He then talks about how Roblox spends a lot of money on hosting and network infrastructure, and how cloud provider costs (e.g. AWS) can eat up a significant chunk of cash as your platform grows. He then discusses what he sees as the three big problems you’ll face as a metaverse platform creator:
• You need players • Players won’t show up without content, so you need creators • Creators won’t show up until you have players
Joel points out that you can’t expect this deadlock to solve itself – instead you need to just go out there and deliver a truckload of chickens or a truckload of eggs. Typically this means spending a lot of money. Anyone able to rely on organic growth alone started ages ago and that door is now closed to you.
Note particularly that last sentence, which I am going to repeat in bold for those of you who still don’t get it: ANYBODY ABLE TO RELY ON ORGANIC GROWTH ALONE STARTED AGES AGO AND THAT DOOR IS NOW CLOSED TO YOU. I have repeated versions of this statement on my blog until I was blue in the face, and few of the newer social VR platforms have been paying any attention.
Linden Lab’s fatal mistake with Sansar (one of many) is that they 100% expected that they would be able to build a high-end social VR platform with a in-world currency and an integrated marketplace for user-generated content, just put it out there, and expect it to sell itself! What worked for Second Life in 2003 most assuredly did NOT work for Sansar in 2017. A last-minute, hail-Mary pass. pivoting from social VR to a live events platform, essentially failed, and Linden Lab landed up selling Sansar to Wookey. At present, Wookey has suspended all development and furloughed all its staff. Millions and millions of dollars† were sunk into a platform which is currently on life-support, hanging on by a thread, and could be unplugged at any moment. Say a prayer for Sansar; it could use one.
Lars Doucet advises:
Seed your platform with awesome material by paying your own employees to build beautiful creations. Hire contractors and independent content creators and then pay your staff to train them in your tools. Pay these people to make tutorials and guides and videos and post them all over the internet and don’t stop. Set up an affiliate system with creator and influencer rewards. And that’s just the obvious stuff – you need to be thinking about new and innovative solutions to this problem 24/7. Pay any and every price to get high quality content onto your platform.
Second Problem: Platform Dynamics
Here Lars differentiates between different kinds of platforms, from open to closed:
On one end you have open platforms like the World Wide Web where each of the five aspects is owned by no one but the commons.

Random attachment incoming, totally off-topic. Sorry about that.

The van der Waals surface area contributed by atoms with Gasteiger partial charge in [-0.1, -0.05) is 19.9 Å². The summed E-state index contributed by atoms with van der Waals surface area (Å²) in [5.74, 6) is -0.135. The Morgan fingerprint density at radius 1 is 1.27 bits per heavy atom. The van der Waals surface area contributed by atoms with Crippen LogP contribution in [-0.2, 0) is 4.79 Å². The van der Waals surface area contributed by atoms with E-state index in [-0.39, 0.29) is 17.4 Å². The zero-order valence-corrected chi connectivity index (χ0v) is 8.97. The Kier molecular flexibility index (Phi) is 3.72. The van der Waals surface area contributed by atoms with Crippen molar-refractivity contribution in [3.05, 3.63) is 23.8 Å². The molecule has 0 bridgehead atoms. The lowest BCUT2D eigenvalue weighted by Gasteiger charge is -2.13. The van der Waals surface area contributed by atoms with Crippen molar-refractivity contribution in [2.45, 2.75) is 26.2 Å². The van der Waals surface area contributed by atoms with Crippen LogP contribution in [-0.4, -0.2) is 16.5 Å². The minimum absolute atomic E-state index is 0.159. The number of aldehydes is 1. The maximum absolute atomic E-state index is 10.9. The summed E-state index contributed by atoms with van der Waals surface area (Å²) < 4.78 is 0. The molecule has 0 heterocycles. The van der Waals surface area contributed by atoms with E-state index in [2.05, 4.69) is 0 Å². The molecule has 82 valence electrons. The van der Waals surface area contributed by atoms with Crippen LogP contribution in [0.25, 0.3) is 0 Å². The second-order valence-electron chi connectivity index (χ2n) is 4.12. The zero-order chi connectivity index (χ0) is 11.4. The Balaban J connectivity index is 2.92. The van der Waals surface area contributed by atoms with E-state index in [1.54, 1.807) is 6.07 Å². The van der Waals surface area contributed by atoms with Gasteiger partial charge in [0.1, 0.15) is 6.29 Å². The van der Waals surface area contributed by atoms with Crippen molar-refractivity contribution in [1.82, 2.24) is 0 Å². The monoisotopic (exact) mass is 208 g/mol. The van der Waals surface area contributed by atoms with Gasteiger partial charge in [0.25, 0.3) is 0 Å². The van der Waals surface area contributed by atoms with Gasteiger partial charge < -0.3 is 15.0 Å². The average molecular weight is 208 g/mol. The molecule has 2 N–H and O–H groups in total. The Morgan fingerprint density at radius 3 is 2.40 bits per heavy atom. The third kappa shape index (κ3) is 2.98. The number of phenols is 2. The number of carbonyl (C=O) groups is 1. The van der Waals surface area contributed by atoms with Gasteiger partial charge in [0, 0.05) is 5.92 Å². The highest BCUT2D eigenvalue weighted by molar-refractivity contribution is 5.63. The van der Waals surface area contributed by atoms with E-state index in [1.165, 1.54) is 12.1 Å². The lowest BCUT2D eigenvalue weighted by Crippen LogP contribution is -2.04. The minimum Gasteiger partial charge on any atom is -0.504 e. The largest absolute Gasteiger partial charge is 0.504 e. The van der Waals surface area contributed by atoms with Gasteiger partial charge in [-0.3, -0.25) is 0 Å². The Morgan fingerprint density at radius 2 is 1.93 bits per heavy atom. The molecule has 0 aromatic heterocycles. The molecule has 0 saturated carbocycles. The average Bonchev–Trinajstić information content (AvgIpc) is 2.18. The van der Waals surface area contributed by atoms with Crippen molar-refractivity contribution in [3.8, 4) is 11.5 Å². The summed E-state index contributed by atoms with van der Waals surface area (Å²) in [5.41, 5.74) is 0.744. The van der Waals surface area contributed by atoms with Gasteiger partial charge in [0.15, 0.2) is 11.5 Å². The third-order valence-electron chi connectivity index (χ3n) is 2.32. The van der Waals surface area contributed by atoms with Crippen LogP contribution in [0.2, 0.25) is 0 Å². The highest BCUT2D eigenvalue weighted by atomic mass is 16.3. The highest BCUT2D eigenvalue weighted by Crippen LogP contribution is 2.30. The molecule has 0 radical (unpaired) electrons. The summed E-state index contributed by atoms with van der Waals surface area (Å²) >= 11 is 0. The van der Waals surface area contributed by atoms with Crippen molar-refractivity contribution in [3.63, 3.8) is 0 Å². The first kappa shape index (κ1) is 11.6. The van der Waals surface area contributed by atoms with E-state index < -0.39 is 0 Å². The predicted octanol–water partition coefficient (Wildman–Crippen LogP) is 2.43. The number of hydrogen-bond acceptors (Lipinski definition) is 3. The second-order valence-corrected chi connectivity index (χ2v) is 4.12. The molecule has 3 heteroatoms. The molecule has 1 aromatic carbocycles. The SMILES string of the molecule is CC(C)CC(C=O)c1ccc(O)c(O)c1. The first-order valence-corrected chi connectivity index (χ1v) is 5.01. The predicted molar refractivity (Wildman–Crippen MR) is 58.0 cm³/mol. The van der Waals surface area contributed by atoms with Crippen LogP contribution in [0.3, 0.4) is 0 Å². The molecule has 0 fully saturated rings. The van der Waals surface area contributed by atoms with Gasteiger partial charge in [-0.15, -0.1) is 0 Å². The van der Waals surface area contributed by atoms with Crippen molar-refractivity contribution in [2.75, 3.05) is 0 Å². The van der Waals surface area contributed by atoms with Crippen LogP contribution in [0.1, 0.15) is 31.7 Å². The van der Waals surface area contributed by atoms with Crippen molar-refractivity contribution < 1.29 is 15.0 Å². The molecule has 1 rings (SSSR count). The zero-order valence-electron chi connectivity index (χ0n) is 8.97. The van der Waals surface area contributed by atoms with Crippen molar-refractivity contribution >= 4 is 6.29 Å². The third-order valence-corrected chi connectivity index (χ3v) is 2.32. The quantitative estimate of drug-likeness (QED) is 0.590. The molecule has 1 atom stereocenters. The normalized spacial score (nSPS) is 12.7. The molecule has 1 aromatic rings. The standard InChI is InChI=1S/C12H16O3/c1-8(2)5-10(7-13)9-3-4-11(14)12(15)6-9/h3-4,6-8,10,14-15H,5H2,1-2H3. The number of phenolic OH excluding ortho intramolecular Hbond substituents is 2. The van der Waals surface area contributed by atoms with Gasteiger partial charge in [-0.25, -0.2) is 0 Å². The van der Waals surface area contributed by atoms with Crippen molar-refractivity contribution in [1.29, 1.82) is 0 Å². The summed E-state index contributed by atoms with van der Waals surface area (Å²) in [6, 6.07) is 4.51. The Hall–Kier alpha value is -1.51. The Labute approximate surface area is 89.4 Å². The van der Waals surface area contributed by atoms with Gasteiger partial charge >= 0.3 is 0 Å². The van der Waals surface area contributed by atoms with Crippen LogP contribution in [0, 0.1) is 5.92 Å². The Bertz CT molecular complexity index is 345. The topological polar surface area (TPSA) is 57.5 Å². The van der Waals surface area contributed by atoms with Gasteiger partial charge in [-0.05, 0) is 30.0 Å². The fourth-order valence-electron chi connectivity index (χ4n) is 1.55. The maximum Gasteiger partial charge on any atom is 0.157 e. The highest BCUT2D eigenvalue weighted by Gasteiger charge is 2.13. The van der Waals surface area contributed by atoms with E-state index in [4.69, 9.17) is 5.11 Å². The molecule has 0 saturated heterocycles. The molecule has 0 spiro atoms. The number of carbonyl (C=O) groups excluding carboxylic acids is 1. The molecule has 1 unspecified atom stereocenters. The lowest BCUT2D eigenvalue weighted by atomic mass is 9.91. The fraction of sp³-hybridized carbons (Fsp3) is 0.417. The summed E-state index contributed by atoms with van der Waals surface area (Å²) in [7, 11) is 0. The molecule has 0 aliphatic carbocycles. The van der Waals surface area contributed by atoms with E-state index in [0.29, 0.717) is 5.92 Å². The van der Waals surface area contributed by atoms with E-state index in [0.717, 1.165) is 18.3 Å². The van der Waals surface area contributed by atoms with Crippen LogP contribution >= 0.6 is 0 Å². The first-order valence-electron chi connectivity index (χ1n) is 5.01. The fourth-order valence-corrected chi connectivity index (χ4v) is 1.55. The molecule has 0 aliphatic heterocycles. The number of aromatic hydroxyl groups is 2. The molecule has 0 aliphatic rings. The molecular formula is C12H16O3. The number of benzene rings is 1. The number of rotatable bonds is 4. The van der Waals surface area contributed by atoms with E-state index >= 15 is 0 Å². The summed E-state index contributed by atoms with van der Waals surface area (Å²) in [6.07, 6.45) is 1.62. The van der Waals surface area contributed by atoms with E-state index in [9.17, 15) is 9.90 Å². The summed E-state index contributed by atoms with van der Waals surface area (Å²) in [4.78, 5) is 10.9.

Towards the middle you have different kinds of closed platforms like Windows and Steam where certain components of the stack are proprietary, but others are unowned; the owner either refrains from (or is simply unable) to capture most of the value that creators produce on the platform.
On the far end are digital company towns, proprietary platform stacks privately owned from top to bottom. In the physical world company towns are communities where a single corporation is not only the sole or principal employer, but also owns all the housing and stores – the company is your boss, your landlord, and even your grocer. Total ownership grants the company power over not only every aspect of their workers’ lives, but also their families and the entire local economy. Digital company towns likewise squeeze as much value out of creators as possible.
And he makes the point that Roblox is a company town, controlling the creation tools (Roblox Studio), the playback engine (the Roblox app), the discovery methods (the Roblox discovery portal), and the marketplace (items can only be bought and sold using Robux through the Roblox Marketplace, with all financial information managed by Roblox). While it might look tempting to set up wannabe Roblox competitors using the same model, Lars makes it very clear in his article that this is a tactical error:
Look, I know some of you as customers actually like company towns from giant companies like Apple precisely because they’re locked down and you trust the platform holder. Good for you, sincerely! You are more than welcome to continue liking them as a customer. But this article isn’t addressed to you; it’s addressed to startups who think they can deploy this kind of vertically integrated stack without already starting from a position of strength.
Simply put, if you’re trying to build a Roblox competitor in 2021 under the company town model, you’re delusional. You should not build a company town for two very good reasons:
1. Company towns are bad, and you shouldn’t do bad things* 2. It’s way, way, way too late to succeed with this strategy
So, if you can’t rigidly control everything in order to compete against the entrenched front-runner(s), what can you do? Lars suggests giving something away:
Give people a reason to build on your platform. Make them owners, not tenants.